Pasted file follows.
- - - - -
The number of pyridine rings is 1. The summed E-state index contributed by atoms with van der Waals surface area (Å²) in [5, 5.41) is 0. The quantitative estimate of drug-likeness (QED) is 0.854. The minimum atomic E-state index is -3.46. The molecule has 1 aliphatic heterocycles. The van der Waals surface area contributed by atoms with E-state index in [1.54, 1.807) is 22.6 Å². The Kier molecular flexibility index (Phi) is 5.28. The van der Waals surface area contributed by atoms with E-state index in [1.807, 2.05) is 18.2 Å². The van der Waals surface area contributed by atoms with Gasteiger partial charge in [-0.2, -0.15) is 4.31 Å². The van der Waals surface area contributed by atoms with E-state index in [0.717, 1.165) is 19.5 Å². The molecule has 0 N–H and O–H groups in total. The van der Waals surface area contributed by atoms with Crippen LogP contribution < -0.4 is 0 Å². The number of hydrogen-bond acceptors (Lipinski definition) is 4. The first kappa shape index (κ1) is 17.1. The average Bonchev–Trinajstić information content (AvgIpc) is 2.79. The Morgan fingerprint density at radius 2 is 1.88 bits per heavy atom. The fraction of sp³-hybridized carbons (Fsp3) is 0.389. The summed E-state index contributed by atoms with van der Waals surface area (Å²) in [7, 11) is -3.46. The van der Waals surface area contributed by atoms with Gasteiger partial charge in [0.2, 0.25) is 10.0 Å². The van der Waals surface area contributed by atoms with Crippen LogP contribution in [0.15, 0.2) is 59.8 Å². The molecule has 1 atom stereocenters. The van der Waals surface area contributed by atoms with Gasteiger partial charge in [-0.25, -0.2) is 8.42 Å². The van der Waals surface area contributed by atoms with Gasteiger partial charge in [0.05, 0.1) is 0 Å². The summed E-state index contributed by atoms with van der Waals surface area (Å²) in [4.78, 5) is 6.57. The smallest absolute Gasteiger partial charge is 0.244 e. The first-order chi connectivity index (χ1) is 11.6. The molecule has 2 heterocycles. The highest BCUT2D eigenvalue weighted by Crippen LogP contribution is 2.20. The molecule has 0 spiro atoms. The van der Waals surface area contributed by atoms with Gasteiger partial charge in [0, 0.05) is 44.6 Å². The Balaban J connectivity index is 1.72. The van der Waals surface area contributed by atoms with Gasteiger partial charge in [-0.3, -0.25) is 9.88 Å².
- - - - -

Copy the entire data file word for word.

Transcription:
The number of pyridine rings is 1. The summed E-state index contributed by atoms with van der Waals surface area (Å²) in [5, 5.41) is 0. The quantitative estimate of drug-likeness (QED) is 0.854. The minimum atomic E-state index is -3.46. The molecule has 1 aliphatic heterocycles. The van der Waals surface area contributed by atoms with E-state index in [1.54, 1.807) is 22.6 Å². The Kier molecular flexibility index (Phi) is 5.28. The van der Waals surface area contributed by atoms with E-state index in [1.807, 2.05) is 18.2 Å². The van der Waals surface area contributed by atoms with Gasteiger partial charge in [-0.2, -0.15) is 4.31 Å². The van der Waals surface area contributed by atoms with E-state index in [0.717, 1.165) is 19.5 Å². The molecule has 0 N–H and O–H groups in total. The van der Waals surface area contributed by atoms with Crippen LogP contribution < -0.4 is 0 Å². The number of hydrogen-bond acceptors (Lipinski definition) is 4. The first kappa shape index (κ1) is 17.1. The average Bonchev–Trinajstić information content (AvgIpc) is 2.79. The Morgan fingerprint density at radius 2 is 1.88 bits per heavy atom. The fraction of sp³-hybridized carbons (Fsp3) is 0.389. The summed E-state index contributed by atoms with van der Waals surface area (Å²) in [7, 11) is -3.46. The van der Waals surface area contributed by atoms with Gasteiger partial charge in [0.2, 0.25) is 10.0 Å². The van der Waals surface area contributed by atoms with Crippen LogP contribution in [0.15, 0.2) is 59.8 Å². The molecule has 1 atom stereocenters. The van der Waals surface area contributed by atoms with Gasteiger partial charge in [-0.25, -0.2) is 8.42 Å². The van der Waals surface area contributed by atoms with Gasteiger partial charge in [0.05, 0.1) is 0 Å². The summed E-state index contributed by atoms with van der Waals surface area (Å²) in [4.78, 5) is 6.57. The smallest absolute Gasteiger partial charge is 0.244 e. The first-order chi connectivity index (χ1) is 11.6. The molecule has 2 heterocycles. The highest BCUT2D eigenvalue weighted by Crippen LogP contribution is 2.20. The molecule has 0 spiro atoms. The van der Waals surface area contributed by atoms with Gasteiger partial charge in [0, 0.05) is 44.6 Å². The Balaban J connectivity index is 1.72. The van der Waals surface area contributed by atoms with Gasteiger partial charge in [-0.3, -0.25) is 9.88 Å².